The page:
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Sunday, August 18, 2019

Is the doctrine of the Trinity a self-contradiction?

This post is a comment on the following --
... Religious propositions are both unverifiable and unfalsifiable. ...

There is a moral order in the universe, written into its most fundamental laws. That order cannot be the product of vain, capricious, quarrelsome “gods” with no particular interest in Mankind. But it can be the product of a Benevolence that stands above all else, that wants for nothing, and that despite its triune nature suffers no conflict. Indeed, that’s exactly what it is.
The reality of morality is *one* of the ways that we can know that God is. Others have presented these proofs; that's not my purpose here.

The reality of morality shows, via reason alone (without reference to any purported divine revelation):
1) not only that God is;
2) and not only that God is transcendent;
3) and not only that God is personal;
but also, shocking to some, that:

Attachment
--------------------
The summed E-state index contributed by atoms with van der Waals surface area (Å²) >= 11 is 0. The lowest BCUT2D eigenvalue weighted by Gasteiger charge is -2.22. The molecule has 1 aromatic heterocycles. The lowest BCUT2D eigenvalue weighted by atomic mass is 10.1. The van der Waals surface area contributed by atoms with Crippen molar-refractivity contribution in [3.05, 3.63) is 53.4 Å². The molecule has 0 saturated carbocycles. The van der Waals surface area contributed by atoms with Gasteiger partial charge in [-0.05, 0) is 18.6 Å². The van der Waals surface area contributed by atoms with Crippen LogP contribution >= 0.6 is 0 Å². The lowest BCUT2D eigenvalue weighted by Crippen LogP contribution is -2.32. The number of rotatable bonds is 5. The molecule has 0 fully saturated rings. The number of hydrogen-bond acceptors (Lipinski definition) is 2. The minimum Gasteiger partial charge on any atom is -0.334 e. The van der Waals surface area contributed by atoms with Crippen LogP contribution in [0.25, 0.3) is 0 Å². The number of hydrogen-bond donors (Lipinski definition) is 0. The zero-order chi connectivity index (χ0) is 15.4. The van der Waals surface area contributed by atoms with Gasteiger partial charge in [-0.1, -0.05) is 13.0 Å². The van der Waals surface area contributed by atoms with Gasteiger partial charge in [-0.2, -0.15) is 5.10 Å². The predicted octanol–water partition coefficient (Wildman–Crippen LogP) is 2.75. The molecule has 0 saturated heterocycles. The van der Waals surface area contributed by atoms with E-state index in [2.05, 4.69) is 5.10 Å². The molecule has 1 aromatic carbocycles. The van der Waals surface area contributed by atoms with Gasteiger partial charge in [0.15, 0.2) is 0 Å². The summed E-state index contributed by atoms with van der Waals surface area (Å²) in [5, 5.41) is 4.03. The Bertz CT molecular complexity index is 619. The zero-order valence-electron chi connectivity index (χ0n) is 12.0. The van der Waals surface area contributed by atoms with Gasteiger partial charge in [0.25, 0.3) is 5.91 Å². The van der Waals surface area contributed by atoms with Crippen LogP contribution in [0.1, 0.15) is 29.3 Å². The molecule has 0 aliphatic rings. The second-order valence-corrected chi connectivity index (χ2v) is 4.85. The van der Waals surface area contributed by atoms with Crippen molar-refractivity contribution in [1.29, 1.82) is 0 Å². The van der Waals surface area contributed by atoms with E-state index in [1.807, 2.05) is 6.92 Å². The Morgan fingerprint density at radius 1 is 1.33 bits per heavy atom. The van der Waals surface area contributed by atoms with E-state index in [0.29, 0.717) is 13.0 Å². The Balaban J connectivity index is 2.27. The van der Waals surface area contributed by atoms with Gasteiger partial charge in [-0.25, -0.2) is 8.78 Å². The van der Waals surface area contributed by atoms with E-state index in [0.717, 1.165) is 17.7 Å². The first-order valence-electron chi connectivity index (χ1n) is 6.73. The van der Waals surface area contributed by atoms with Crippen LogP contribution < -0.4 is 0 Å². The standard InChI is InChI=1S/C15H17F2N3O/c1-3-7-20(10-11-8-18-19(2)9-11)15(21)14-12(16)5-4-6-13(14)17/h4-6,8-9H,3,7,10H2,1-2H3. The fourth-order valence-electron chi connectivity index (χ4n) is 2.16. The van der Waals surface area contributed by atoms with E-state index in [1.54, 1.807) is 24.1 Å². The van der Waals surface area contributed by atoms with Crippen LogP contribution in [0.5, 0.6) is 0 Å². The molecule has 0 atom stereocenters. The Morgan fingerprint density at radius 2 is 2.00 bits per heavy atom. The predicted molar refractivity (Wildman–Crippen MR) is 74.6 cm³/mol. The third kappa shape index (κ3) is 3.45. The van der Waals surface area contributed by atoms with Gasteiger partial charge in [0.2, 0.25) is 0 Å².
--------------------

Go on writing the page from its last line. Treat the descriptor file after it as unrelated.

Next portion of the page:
4) God is a multiplicity of persons.

A quick proof of proposition 4) is as follows:

Morality is:
a) interpersonal -- only persons *can* have moral obligations and moral expectations, and only with respect to other persons;
b) relational -- all persons' moral obligations (and expectations) follow from their relationships with/to other persons;

now, because morality is interpersonal and relational, it cannot exist if there are no persons in relationship to one another;
c) Morality is also transcendent -- it is not a created thing; its reality is not contingent upon the existence of human persons.

For instance, if morality were not transcendent, if it were after all a created thing, if its reality were contingent upon the existence of human persons, then knowing what are the moral obligations and expectations between *this* father and his son would tell one nothing about the moral obligations and expectations between *that* father and his son.

Since the reality of morality cannot grounded in human persons, it can be grounded only in divine persons.

So, the real existence of morality shows that there is a *multiplicity* of divine persons. Yet, there is but *one* God; to say that there are two or more Gods is incoherent. Yet again, if there is but one divine person, then morality is not transcendent.

How can this paradox be resolved?

The paradox vanishes IF God is one being and a multiplicity of persons.

This argument does not establish the Christian doctrine of the Trinity, that is, that God is *precisely* three Persons, but it does show that the doctrine is not a self-contradiction. And that is the question of the title.